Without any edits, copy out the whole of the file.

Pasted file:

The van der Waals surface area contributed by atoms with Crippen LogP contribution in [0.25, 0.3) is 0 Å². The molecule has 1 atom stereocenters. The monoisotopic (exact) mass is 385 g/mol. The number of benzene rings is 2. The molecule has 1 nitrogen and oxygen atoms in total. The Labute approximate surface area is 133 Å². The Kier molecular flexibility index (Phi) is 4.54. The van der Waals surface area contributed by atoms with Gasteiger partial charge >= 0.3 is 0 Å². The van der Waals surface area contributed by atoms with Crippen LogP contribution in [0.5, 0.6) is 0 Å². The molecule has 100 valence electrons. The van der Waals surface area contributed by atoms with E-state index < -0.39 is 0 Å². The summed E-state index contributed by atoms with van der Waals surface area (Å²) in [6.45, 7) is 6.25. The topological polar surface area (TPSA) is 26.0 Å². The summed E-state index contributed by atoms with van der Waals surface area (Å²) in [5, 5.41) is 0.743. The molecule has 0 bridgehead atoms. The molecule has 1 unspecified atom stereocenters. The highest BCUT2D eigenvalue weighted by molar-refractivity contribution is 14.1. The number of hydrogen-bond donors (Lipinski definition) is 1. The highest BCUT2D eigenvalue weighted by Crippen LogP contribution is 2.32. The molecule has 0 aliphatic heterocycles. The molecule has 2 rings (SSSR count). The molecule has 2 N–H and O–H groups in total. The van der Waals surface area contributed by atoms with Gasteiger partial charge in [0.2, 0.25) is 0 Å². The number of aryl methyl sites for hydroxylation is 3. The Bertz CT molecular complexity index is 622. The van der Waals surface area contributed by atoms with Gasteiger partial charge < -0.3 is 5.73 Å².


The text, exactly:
The van der Waals surface area contributed by atoms with Crippen LogP contribution in [0.25, 0.3) is 0 Å². The molecule has 1 atom stereocenters. The monoisotopic (exact) mass is 385 g/mol. The number of benzene rings is 2. The molecule has 1 nitrogen and oxygen atoms in total. The Labute approximate surface area is 133 Å². The Kier molecular flexibility index (Phi) is 4.54. The van der Waals surface area contributed by atoms with Gasteiger partial charge >= 0.3 is 0 Å². The van der Waals surface area contributed by atoms with Crippen LogP contribution in [0.5, 0.6) is 0 Å². The molecule has 100 valence electrons. The van der Waals surface area contributed by atoms with E-state index < -0.39 is 0 Å². The summed E-state index contributed by atoms with van der Waals surface area (Å²) in [6.45, 7) is 6.25. The topological polar surface area (TPSA) is 26.0 Å². The summed E-state index contributed by atoms with van der Waals surface area (Å²) in [5, 5.41) is 0.743. The molecule has 0 bridgehead atoms. The molecule has 1 unspecified atom stereocenters. The highest BCUT2D eigenvalue weighted by molar-refractivity contribution is 14.1. The number of hydrogen-bond donors (Lipinski definition) is 1. The highest BCUT2D eigenvalue weighted by Crippen LogP contribution is 2.32. The molecule has 0 aliphatic heterocycles. The molecule has 2 rings (SSSR count). The molecule has 2 N–H and O–H groups in total. The van der Waals surface area contributed by atoms with Gasteiger partial charge in [0.2, 0.25) is 0 Å². The number of aryl methyl sites for hydroxylation is 3. The Bertz CT molecular complexity index is 622. The van der Waals surface area contributed by atoms with Gasteiger partial charge < -0.3 is 5.73 Å².